A JCPS teacher got roasted on social media for saying she is scared to be white now that duPont Manual High School Principal Jerry Mayes is being reassigned.

Tammy Crowder tweeted on Friday, “Today I am officially afraid to be white in America,” adding that  “@JCPSSuper just made horrible decision” to reassign Mayes after a monthslong investigation into allegations of racism.

“Lesson learned,” Crowder said in the now-deleted tweet from her professional account. “Always apologize for being white. #sorryfuturegenerations #scaredformywhiteson” She tagged JCPS Superintendent Marty Pollio in the tweet.

JCPS announced Mayes’ reassignment to a noninstructional role Friday morning, but the full investigation and official cause of disciplinary action haven’t been released yet.

In an email to Insider on Monday night, Crowder explained it was her feeling for a day and doesn’t reflect how she feels about her students.

“It was my initial shocking reaction that my son’s awesome principal would not be there his final year because he was set up,” Crowder said.

Crowder deleted the tweet, apologizing and saying she meant to post it from her private account. Social media users began calling her out that night. 

In response, Hannah Drake tweeted, Crowder feels Mayes “being reassigned is a threat to her and her son’s Whiteness in America,” adding, “Someone make it make sense.”

Crowder is an ESL teacher at the ESL Newcomer Academy, a JCPS spokeswoman confirmed.

The Newcomer Academy specializes in sixth- through 10-grade students who are beginning to learn English. The students may have had limited education in their native countries and are in their first year in a U.S. school, according to the JCPS website.  

Newcomer Principal Gwen Snow, who acknowledged the comments without naming Crowder, said that school officials were taking them “very seriously,” but said they can’t comment on personnel issues in a statement posted on Twitter on Saturday.

“The Newcomer Academy is a welcoming place for all students,” Snow said in the statement, adding that they “look forward” to implementing JCPS’ new racial equity policy.

The Newcomer Academy is majority Hispanic students, with only 11 percent of the student body identifying as white, according to the 2016-17 school report card.

Some on social media brought up the diverse student body in criticisms of Crowder, wondering how she could separate her thoughts from her work.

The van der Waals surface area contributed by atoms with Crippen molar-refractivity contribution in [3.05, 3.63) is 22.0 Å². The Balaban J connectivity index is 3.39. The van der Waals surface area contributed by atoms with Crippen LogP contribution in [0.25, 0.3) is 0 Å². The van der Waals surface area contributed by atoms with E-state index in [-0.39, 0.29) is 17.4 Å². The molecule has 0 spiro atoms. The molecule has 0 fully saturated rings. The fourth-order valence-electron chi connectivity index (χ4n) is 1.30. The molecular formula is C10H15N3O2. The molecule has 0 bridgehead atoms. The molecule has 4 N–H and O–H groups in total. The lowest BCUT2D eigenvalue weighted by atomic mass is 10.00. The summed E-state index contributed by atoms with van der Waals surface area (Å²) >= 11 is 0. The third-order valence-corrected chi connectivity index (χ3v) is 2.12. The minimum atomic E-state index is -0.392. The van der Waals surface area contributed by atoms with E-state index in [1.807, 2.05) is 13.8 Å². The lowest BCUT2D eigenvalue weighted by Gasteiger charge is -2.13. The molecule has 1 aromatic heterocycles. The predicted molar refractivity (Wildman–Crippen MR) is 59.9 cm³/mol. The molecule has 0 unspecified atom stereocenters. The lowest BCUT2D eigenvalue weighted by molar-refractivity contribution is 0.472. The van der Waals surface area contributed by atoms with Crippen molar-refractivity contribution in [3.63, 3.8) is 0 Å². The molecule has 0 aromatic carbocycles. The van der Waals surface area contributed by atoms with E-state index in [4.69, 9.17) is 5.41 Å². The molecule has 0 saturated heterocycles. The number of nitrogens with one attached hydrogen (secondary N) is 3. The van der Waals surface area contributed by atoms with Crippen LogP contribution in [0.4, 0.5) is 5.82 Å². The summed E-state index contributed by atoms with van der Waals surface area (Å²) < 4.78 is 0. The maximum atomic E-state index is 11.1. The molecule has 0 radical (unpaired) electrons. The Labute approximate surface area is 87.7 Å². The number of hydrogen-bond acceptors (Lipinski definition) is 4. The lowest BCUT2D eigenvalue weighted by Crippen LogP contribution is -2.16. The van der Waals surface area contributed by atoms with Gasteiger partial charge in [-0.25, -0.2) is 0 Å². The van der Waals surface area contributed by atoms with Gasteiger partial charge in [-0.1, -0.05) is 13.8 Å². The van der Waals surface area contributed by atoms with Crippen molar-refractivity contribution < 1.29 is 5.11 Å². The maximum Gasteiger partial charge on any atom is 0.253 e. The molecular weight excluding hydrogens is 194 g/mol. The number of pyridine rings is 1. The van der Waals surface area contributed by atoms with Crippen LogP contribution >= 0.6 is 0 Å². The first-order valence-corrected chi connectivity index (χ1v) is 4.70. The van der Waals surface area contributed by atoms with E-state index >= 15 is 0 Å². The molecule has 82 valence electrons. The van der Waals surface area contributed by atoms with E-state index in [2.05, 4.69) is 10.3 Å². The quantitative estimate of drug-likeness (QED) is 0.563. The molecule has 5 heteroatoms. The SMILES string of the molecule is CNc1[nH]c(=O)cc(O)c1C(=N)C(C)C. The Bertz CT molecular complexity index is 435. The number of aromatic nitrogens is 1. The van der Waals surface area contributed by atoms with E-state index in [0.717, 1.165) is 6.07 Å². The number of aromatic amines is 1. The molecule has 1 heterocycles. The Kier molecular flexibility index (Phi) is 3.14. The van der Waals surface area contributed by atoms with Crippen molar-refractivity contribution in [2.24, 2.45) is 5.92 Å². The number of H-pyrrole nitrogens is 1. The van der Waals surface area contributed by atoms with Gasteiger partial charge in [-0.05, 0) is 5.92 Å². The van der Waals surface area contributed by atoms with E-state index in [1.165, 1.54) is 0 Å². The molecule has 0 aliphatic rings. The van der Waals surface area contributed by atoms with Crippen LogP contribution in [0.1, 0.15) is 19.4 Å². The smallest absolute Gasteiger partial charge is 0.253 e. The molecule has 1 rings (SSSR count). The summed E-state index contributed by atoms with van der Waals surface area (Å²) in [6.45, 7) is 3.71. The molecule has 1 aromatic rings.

“She believes she can leave her views about being afraid to be White in America at home and then go to school and teach children from all walks of life, as if somehow that part of her very being is separate,” Drake said. “It’s not.”

“If this is what you say off the clock, how do you treat the kids you are supposed to be teaching?” another user said.

While Crowder apologized on Twitter and made her account private, a Friday post was still public on Crowder’s Facebook page on Saturday. Crowder called the Mayes decision an “attack on religion and race,” adding “#Constitutionisstillineffect.”

Social media users went after her there, too, supporting the decision to reassign Mayes and calling her #TextbookTammy. As of Monday morning, Crowder had made most of her Facebook, including her job information, private.

In a public Facebook thread discussing and mostly supporting Mayes, Crowder seemed to threaten legal action against JCPS.

“I’ve held back on taking legal action against Jefferson County for four years because I was afraid … Because I’m white,” Crowder wrote. She didn’t say why she wanted to take legal action.

A JCPS spokeswoman said the district hadn’t received any complaints about the decision to reassign Mayes.

This post has been updated to include a response from Crowder and to include the rest of her initial tweet. 

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Olivia Krauth
Krauth reports on education in Louisville, including JCPS, the University of Louisville and state policy. Before joining Insider Louisville, she covered technology and business as a reporter at TechRepublic. She also spent time on the data team at the Austin American-Statesman in Texas as a Dow Jones intern. Krauth graduated from UofL, where she was an award-winning editor of The Louisville Cardinal and obtained a degree in investigative journalism with a minor in Russian studies. Email Olivia at [email protected]